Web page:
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Rare Wildlife Find Surprising Home in WW2 Bomb Craters

Mar 06, 2017 08:26 AM EST
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Life can endure in the unlikeliest of places. For example, a study published in the journal Biological Conservation revealed that World War II bomb craters - the site of destruction - have become a much-needed habitat for various rare water species who have nowhere else to go.

According to a report from New Scientist, human activities such as agricultural land drainage and urbanization have caused the disappearance of many natural inland ponds in Europe. In Hungary, saline ponds or soda pans are quickly decreasing, which is unfortunate for a number of rare endemic species that live in this type of water.

Nature, however, has found a way to save these animals.

Aerial bombings during the second world war has helped create over a hundred ponds near the village of Apaj in central Hungary. This type of habitat is known as a sodic meadow and when water comes, it develops into a salt-water environment.

Csaba Vad, who is from the aquatic ecosystem research centre WasserCluster Lunz in Austria, led the research and stressed the significance of these habitats.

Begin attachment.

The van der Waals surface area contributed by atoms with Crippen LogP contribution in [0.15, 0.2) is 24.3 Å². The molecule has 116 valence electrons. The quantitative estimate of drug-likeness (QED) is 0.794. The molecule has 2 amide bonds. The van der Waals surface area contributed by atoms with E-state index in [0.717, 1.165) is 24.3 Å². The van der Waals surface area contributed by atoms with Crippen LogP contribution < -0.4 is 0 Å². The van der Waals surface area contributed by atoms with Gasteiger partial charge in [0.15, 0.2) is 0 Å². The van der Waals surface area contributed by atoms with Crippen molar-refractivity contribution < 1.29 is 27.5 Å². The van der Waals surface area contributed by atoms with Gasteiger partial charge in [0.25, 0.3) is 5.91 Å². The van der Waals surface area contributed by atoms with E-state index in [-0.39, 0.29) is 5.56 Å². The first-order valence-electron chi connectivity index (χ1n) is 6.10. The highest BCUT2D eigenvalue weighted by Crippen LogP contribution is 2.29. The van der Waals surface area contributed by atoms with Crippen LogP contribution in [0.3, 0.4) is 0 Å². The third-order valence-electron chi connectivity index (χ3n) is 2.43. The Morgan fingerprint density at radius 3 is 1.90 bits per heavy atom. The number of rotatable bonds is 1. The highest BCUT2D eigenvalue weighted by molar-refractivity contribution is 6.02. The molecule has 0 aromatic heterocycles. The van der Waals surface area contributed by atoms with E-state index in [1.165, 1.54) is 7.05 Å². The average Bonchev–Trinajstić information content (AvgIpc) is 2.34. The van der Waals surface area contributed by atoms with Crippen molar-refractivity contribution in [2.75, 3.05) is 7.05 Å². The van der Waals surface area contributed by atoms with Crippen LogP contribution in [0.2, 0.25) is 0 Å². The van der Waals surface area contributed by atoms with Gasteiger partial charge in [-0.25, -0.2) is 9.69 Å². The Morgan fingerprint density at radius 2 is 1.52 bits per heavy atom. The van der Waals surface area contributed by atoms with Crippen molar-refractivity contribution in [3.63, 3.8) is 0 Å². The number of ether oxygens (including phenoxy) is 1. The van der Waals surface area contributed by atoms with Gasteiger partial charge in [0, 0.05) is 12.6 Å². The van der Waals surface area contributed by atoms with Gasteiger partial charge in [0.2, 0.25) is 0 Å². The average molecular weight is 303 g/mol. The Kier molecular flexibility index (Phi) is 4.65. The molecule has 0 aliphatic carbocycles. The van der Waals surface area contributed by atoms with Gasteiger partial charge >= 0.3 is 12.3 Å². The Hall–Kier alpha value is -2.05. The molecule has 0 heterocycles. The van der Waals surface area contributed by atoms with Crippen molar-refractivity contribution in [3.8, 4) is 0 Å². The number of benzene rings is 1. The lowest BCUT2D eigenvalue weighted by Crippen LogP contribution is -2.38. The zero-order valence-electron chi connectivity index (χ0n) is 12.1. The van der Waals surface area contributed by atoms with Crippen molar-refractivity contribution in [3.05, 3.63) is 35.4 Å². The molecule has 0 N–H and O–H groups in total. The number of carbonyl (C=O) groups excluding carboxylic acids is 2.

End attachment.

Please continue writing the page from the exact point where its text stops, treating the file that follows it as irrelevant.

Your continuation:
"These 'wartime scars' might be unnatural, but still can be regarded as valuable bioreserves - just like sunken warships or submarines scattered in the ocean that turned into coral reefs giving refugee to many species," Vad explained. "These are very understudied habitats. Even though there are many bomb craters in the old war zones of Europe like England or Belgium."

Vad's study included 54 bomb crater ponds and the team succeeded in identifying 274 species. Most of the animals discovered were salt water creatures, and there were some that are rare and near-vulnerable. The scientists found water beetles and turtles, but also seldom-seen finds such as a rare algae and an endemic shrimp only seen twice in Hungary in the past 25 years.

While there may be greater biodiversity in larger and more complex natural soda lakes, Vad pointed out that the dwindling numbers of natural habitats still make these secondary habitats worth protecting.

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